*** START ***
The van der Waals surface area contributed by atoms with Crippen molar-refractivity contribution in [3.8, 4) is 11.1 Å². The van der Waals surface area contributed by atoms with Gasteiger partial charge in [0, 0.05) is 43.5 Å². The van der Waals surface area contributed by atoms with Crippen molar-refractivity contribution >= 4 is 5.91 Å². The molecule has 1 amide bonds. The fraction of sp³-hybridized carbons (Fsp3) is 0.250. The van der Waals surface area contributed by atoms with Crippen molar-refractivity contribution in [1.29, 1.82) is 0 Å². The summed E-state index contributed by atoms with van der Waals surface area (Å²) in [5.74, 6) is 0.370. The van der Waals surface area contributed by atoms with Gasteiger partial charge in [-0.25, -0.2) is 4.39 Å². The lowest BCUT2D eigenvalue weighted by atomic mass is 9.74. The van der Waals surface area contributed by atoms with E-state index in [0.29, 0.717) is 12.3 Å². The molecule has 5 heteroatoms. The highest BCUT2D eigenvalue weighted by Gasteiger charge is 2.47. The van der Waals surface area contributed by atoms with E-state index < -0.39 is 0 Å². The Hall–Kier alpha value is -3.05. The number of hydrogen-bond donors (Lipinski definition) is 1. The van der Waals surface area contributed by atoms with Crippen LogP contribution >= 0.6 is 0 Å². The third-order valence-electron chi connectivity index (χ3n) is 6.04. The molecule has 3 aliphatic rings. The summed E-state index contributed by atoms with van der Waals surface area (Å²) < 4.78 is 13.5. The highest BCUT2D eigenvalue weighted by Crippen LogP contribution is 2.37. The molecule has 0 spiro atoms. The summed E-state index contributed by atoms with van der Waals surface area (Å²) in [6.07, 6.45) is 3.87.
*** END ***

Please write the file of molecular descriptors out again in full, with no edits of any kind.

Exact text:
The van der Waals surface area contributed by atoms with Crippen molar-refractivity contribution in [3.8, 4) is 11.1 Å². The van der Waals surface area contributed by atoms with Gasteiger partial charge in [0, 0.05) is 43.5 Å². The van der Waals surface area contributed by atoms with Crippen molar-refractivity contribution >= 4 is 5.91 Å². The molecule has 1 amide bonds. The fraction of sp³-hybridized carbons (Fsp3) is 0.250. The van der Waals surface area contributed by atoms with Crippen molar-refractivity contribution in [1.29, 1.82) is 0 Å². The summed E-state index contributed by atoms with van der Waals surface area (Å²) in [5.74, 6) is 0.370. The van der Waals surface area contributed by atoms with Gasteiger partial charge in [-0.25, -0.2) is 4.39 Å². The lowest BCUT2D eigenvalue weighted by atomic mass is 9.74. The van der Waals surface area contributed by atoms with E-state index in [0.29, 0.717) is 12.3 Å². The molecule has 5 heteroatoms. The highest BCUT2D eigenvalue weighted by Gasteiger charge is 2.47. The van der Waals surface area contributed by atoms with E-state index < -0.39 is 0 Å². The Hall–Kier alpha value is -3.05. The number of hydrogen-bond donors (Lipinski definition) is 1. The van der Waals surface area contributed by atoms with Crippen LogP contribution >= 0.6 is 0 Å². The third-order valence-electron chi connectivity index (χ3n) is 6.04. The molecule has 3 aliphatic rings. The summed E-state index contributed by atoms with van der Waals surface area (Å²) < 4.78 is 13.5. The highest BCUT2D eigenvalue weighted by Crippen LogP contribution is 2.37. The molecule has 0 spiro atoms. The summed E-state index contributed by atoms with van der Waals surface area (Å²) in [6.07, 6.45) is 3.87.